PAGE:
The detail characteristics of a compact laser-plasma X-ray source, dedicated for application in soft X-ray contact microscopy is presented in the paper. The source is based on a double-stream gas puff target, irradiated with nanosecond laser pulses from a commercial Nd:YAG laser. The use of the gas puff target makes possible to produce soft X-ray radiation in the “water window” region without target debris production. Details of the characterization measurements and optimization of the source are presented and discussed.
Characterization of a free-electron laser (FEL) pulse can be done with a pump–probe scheme, using an FEL pump and a visible light probe on an optically transparent solid-state target. With such experimental scheme, pulse duration can be monitored on a shot-to-shot basis. It relies on the changes in optical properties induced by the FEL excitation of electrons. Here we analyze effects of different cross sections used in the modeling of electron kinetics. XCASCADE, a Monte Carlo toolkit for modeling x-ray-induced electron cascades (N. Medvedev, Appl. Phys. B 118 (2015) 417), is used for this purpose. Two different cross sections are compared: atomic BEB model vs complex-dielectric function formalism that accounts for collective effects in solids. It is shown that for photon and electron energies above a few tens of eV, the both models coincide very closely. For lower energies in the VUV regime, the difference in the cross sections become more significant, nevertheless producing qualitatively similar electron kinetics and increase in the density of excited electrons.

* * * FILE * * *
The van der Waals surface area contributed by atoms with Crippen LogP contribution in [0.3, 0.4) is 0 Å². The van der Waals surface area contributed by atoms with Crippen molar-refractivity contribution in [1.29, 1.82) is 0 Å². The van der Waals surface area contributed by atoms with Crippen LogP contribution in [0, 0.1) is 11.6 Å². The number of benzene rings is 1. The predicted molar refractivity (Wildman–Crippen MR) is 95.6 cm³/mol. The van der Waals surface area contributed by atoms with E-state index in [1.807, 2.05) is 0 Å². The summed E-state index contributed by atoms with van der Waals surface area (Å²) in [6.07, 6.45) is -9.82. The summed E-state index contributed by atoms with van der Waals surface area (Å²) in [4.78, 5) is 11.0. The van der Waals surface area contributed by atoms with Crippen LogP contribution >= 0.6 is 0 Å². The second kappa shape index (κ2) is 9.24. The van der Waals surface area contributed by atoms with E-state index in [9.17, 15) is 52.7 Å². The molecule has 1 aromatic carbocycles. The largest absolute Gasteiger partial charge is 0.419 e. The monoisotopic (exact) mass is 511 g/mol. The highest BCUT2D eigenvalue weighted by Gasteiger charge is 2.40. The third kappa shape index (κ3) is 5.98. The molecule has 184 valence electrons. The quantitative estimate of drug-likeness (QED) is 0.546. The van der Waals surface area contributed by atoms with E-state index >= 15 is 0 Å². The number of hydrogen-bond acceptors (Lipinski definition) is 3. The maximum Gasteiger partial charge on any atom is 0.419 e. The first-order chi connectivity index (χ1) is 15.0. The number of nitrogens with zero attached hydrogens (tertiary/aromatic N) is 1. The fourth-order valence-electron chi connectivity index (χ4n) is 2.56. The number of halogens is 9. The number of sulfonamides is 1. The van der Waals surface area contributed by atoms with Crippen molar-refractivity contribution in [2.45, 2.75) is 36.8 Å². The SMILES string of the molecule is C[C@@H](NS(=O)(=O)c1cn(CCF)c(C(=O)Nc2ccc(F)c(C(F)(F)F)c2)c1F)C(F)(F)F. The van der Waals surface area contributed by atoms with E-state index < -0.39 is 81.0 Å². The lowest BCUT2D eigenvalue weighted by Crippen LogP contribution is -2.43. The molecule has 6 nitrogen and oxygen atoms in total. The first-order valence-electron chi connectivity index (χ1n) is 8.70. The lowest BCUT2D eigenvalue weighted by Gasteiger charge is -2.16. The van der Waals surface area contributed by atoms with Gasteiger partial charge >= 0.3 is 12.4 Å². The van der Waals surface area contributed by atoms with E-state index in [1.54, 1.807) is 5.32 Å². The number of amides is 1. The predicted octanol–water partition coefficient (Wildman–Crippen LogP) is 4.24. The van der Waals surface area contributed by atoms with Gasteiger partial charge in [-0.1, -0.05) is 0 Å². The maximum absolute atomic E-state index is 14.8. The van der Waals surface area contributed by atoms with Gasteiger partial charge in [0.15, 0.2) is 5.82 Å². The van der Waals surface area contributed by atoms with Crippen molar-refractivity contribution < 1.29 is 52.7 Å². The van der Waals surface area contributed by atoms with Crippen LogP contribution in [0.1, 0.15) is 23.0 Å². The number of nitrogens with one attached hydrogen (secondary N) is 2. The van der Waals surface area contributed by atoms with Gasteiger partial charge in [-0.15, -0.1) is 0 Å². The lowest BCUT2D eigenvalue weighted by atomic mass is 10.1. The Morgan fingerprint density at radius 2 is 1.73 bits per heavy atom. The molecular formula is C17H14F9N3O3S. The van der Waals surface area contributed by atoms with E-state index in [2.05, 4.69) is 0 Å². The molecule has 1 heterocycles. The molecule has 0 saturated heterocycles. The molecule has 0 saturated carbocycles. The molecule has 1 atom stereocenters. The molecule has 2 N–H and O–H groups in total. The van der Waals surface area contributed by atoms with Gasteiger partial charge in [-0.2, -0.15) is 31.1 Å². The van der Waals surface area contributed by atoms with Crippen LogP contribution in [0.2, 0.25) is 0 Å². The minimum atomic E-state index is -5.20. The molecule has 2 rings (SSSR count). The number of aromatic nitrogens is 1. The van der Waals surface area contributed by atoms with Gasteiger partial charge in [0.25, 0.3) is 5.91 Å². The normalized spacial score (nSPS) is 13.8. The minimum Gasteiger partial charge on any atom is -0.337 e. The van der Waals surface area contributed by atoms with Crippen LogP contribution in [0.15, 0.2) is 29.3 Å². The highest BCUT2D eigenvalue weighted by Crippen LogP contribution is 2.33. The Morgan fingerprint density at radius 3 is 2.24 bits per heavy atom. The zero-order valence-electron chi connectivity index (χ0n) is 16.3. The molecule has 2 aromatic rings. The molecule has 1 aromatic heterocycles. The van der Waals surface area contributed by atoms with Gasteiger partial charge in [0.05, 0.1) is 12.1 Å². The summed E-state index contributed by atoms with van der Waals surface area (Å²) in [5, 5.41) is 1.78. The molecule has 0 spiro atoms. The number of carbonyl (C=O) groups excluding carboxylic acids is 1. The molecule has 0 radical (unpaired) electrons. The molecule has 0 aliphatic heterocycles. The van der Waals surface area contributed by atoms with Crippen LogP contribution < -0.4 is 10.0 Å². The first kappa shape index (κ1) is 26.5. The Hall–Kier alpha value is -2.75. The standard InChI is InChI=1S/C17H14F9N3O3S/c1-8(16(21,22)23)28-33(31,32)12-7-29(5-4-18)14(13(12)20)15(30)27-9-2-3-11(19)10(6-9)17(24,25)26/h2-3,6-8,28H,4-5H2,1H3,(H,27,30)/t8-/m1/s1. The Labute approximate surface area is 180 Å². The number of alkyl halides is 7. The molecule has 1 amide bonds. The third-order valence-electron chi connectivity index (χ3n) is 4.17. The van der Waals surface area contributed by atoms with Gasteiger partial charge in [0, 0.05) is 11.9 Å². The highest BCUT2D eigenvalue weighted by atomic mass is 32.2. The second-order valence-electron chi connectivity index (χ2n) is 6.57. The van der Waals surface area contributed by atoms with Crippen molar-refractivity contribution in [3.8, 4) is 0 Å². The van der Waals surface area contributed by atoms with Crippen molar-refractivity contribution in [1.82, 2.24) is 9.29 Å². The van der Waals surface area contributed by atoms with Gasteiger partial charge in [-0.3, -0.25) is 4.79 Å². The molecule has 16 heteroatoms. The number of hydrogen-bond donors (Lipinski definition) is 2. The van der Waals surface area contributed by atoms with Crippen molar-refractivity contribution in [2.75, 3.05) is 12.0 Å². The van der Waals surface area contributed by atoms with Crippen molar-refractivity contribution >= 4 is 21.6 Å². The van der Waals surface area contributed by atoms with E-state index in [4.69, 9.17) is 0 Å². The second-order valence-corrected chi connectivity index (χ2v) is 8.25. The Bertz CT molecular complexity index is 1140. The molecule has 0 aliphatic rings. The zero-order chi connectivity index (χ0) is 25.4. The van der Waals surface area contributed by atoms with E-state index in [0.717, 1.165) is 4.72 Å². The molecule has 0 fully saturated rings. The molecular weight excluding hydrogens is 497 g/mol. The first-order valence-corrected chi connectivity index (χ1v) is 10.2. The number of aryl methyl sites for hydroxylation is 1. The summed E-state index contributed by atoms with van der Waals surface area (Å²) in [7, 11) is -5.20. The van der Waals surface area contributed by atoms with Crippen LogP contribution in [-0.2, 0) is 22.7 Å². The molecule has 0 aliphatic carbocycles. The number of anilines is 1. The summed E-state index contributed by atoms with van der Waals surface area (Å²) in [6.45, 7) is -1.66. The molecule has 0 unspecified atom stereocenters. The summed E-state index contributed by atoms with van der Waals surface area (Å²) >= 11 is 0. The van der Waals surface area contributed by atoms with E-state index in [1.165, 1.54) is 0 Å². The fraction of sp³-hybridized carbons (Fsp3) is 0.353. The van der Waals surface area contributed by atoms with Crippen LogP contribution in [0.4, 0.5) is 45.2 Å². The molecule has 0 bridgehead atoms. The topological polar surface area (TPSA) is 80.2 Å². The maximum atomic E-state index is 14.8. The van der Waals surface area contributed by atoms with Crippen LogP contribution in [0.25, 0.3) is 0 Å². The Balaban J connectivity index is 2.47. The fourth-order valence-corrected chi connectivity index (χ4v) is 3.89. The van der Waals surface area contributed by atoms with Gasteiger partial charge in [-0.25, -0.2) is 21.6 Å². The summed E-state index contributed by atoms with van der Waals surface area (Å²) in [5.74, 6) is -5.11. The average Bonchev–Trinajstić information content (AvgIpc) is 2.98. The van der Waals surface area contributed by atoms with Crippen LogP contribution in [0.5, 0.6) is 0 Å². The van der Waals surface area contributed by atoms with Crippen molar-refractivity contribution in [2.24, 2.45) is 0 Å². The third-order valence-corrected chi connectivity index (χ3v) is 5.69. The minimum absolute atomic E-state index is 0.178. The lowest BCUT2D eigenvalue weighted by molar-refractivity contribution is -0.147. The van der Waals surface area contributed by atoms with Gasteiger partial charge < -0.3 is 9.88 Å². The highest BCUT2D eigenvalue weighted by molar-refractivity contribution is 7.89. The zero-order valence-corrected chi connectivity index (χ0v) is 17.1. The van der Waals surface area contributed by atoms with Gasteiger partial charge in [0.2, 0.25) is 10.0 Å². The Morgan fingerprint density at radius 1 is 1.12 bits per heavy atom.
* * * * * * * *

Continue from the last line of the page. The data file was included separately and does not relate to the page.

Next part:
Impacts of low energy He+ ions on reflectivity and stability of EUV multilayers is investigated in this work. Combination of X-ray reflectivity, grazing incidence EUV reflectivity near Silicon edge, and theoretical ion irradiation damage analysis can explain the degradation of ML performances. It is found that MLs irradiation of 4 keV helium ions degrades reflectivity performances with much more impact on grazing incidence mirrors. The proposed method can also regain changes in optical properties due to the irradiations of low energy ions.